Those who have heard only of the newly made-over Mary Magdalene might be disappointed to find that the real Mary of Magdala does not fit the modern-day, dramatized version. Mary Magdalene is mentioned a total of 12 times in the New Testament—the oldest historical record mentioning her name. All 12 occurrences appear in the gospel accounts, wherein we learn the following:
  • Jesus cast seven demons out of her (Luke 8:2; Mark 16:9).
  • She was one of many who provided for Jesus out of her own means (Luke 8:1-3).
  • She witnessed the crucifixion of Christ (Matthew 27:56; Mark 15:40; John 19:25).
  • She was present at His burial (Matthew 27:61; Mark 15:47).
  • She arrived at Jesus’ tomb on the Sunday following His crucifixion to find His body missing (Matthew 28:1-8; Mark 16:1-8; Luke 24:1-7; John 20:1).
  • She saw the risen Lord, spoke with Him, and later reported the encounter to the apostles (Matthew 28:9-10; Mark 16:9-11; John 20:11-18).
Where are the passages about her physical relationship with Christ? Where are the hints of erotic behavior? Where is the sexualized version of Mary Magdalene? In truth, the new version of Mary Magdalene is a figment of someone’s imagination.
First, the notion of Mary Magdalene being a former prostitute, apparently made popular as early as the sixth century by Pope Gregory I (see Van Biema, 2003), simply is unfounded. Luke did record an occasion during Jesus’ ministry when a woman “who was a sinner” (Luke 7:37, emp. added) and of poor reputation among the Pharisees (7:39) washed His feet with her tears and hair, and anointed them with oil (7:36-50). And, Luke did place this event in his gospel account just two verses before he introduces Mary Magdalene, “out of whom had come seven demons” (Luke 8:2). But Luke never specifically stated that the woman of disrepute was a prostitute, or that her name was Mary Magdalene. Other than the juxtaposition of the “sinner” at the close of Luke 7 and Mary at the commencement of Luke 8, no connection between the two women exists. What’s more, if one argues that the proximity of the two women is what links them together, one wonders why “Joanna the wife of Chuza, Herod’s steward, and Susanna, and many others” (Luke 8:3) could not also be considered candidates, since they are mentioned along with Mary Magdalene.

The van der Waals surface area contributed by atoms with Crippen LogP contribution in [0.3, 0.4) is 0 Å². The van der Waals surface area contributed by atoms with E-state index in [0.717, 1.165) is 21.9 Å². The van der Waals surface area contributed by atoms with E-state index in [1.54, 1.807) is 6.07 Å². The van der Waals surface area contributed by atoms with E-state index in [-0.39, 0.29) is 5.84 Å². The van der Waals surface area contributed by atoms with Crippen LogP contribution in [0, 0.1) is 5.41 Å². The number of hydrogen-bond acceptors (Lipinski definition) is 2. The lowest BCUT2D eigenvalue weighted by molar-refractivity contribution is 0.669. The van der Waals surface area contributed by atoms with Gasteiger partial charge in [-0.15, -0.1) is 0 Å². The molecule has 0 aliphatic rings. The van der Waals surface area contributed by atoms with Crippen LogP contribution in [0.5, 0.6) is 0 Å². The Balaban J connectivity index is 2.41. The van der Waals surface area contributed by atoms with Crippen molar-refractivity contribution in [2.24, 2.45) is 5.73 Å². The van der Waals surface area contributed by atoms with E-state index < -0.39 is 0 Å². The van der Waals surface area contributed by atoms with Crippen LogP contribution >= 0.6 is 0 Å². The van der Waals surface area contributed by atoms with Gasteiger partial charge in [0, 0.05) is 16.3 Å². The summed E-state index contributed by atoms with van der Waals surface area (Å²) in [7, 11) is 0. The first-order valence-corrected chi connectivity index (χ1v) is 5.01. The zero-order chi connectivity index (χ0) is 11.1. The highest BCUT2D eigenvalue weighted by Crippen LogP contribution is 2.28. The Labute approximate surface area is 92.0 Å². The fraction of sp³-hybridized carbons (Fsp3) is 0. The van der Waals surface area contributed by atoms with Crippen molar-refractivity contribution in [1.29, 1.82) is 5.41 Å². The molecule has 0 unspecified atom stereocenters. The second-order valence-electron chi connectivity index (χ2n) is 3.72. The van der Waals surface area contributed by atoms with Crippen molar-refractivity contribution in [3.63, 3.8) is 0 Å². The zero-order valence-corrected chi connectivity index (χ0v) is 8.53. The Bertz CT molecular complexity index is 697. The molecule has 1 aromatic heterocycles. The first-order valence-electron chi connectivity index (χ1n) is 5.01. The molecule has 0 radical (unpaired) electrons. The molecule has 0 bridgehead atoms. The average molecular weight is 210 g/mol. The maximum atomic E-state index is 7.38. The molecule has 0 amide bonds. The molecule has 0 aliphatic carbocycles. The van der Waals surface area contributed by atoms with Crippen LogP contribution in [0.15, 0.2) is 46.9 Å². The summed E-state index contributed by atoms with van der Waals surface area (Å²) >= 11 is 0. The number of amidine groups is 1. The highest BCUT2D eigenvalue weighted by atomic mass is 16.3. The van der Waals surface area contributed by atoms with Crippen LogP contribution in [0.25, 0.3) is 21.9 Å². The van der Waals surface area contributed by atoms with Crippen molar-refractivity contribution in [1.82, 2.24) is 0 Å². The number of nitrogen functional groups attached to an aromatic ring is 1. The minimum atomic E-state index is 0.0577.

Second, Scripture never hints that Mary Magdalene and Jesus were married or romantically involved in any way. Did He exercise His power over demons by casting seven of them from her? Yes (Luke 8:2; Mark 16:9). Did she (along with “many others”) financially support His ministry? Yes (Luke 8:2-3). Did she cling to Him momentarily following His resurrection? Yes (John 20:17). Was she a dedicated follower of Christ? From all that we can gather in the New Testament, we must assume that she was. Still, nothing in the Bible suggests that she was Jesus’ wife or secret lover.